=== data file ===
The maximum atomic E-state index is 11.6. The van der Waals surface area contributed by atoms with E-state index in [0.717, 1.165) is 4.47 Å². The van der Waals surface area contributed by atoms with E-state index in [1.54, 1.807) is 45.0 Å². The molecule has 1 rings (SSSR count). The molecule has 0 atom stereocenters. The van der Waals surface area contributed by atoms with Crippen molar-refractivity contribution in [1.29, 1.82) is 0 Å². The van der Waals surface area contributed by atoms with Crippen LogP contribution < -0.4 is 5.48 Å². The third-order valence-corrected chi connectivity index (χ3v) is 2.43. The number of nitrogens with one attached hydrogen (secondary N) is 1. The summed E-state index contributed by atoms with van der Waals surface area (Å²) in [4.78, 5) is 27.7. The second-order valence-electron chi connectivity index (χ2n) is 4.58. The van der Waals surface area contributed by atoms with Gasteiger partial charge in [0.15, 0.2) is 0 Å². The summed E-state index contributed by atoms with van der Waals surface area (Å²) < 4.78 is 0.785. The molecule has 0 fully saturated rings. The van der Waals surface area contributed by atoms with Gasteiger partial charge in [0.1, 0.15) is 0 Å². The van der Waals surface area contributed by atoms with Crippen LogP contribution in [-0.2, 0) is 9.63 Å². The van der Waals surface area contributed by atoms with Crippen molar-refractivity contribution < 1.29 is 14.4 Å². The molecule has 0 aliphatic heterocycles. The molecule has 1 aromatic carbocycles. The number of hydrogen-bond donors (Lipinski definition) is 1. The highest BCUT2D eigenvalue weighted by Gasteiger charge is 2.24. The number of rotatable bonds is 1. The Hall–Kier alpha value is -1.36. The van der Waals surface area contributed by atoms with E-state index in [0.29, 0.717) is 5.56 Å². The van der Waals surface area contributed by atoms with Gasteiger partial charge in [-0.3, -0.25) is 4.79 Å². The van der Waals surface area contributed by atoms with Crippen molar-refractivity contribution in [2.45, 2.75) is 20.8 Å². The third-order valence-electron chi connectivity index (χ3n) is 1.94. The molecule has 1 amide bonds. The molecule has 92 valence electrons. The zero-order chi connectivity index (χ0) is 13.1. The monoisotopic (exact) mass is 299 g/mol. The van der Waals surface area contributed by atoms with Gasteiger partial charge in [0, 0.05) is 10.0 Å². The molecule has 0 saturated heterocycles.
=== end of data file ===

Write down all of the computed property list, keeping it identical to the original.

The maximum atomic E-state index is 11.6. The van der Waals surface area contributed by atoms with E-state index in [0.717, 1.165) is 4.47 Å². The van der Waals surface area contributed by atoms with E-state index in [1.54, 1.807) is 45.0 Å². The molecule has 1 rings (SSSR count). The molecule has 0 atom stereocenters. The van der Waals surface area contributed by atoms with Crippen molar-refractivity contribution in [1.29, 1.82) is 0 Å². The van der Waals surface area contributed by atoms with Crippen LogP contribution < -0.4 is 5.48 Å². The third-order valence-corrected chi connectivity index (χ3v) is 2.43. The number of nitrogens with one attached hydrogen (secondary N) is 1. The summed E-state index contributed by atoms with van der Waals surface area (Å²) in [4.78, 5) is 27.7. The second-order valence-electron chi connectivity index (χ2n) is 4.58. The van der Waals surface area contributed by atoms with Gasteiger partial charge in [0.15, 0.2) is 0 Å². The summed E-state index contributed by atoms with van der Waals surface area (Å²) < 4.78 is 0.785. The molecule has 0 fully saturated rings. The van der Waals surface area contributed by atoms with Gasteiger partial charge in [0.1, 0.15) is 0 Å². The van der Waals surface area contributed by atoms with Crippen LogP contribution in [-0.2, 0) is 9.63 Å². The van der Waals surface area contributed by atoms with Crippen molar-refractivity contribution < 1.29 is 14.4 Å². The molecule has 0 aliphatic heterocycles. The molecule has 1 aromatic carbocycles. The number of hydrogen-bond donors (Lipinski definition) is 1. The highest BCUT2D eigenvalue weighted by Gasteiger charge is 2.24. The number of rotatable bonds is 1. The Hall–Kier alpha value is -1.36. The van der Waals surface area contributed by atoms with E-state index in [0.29, 0.717) is 5.56 Å². The van der Waals surface area contributed by atoms with Gasteiger partial charge in [-0.3, -0.25) is 4.79 Å². The van der Waals surface area contributed by atoms with Crippen molar-refractivity contribution in [2.45, 2.75) is 20.8 Å². The third-order valence-electron chi connectivity index (χ3n) is 1.94. The molecule has 1 amide bonds. The molecule has 92 valence electrons. The zero-order chi connectivity index (χ0) is 13.1. The monoisotopic (exact) mass is 299 g/mol. The van der Waals surface area contributed by atoms with Gasteiger partial charge in [0, 0.05) is 10.0 Å². The molecule has 0 saturated heterocycles.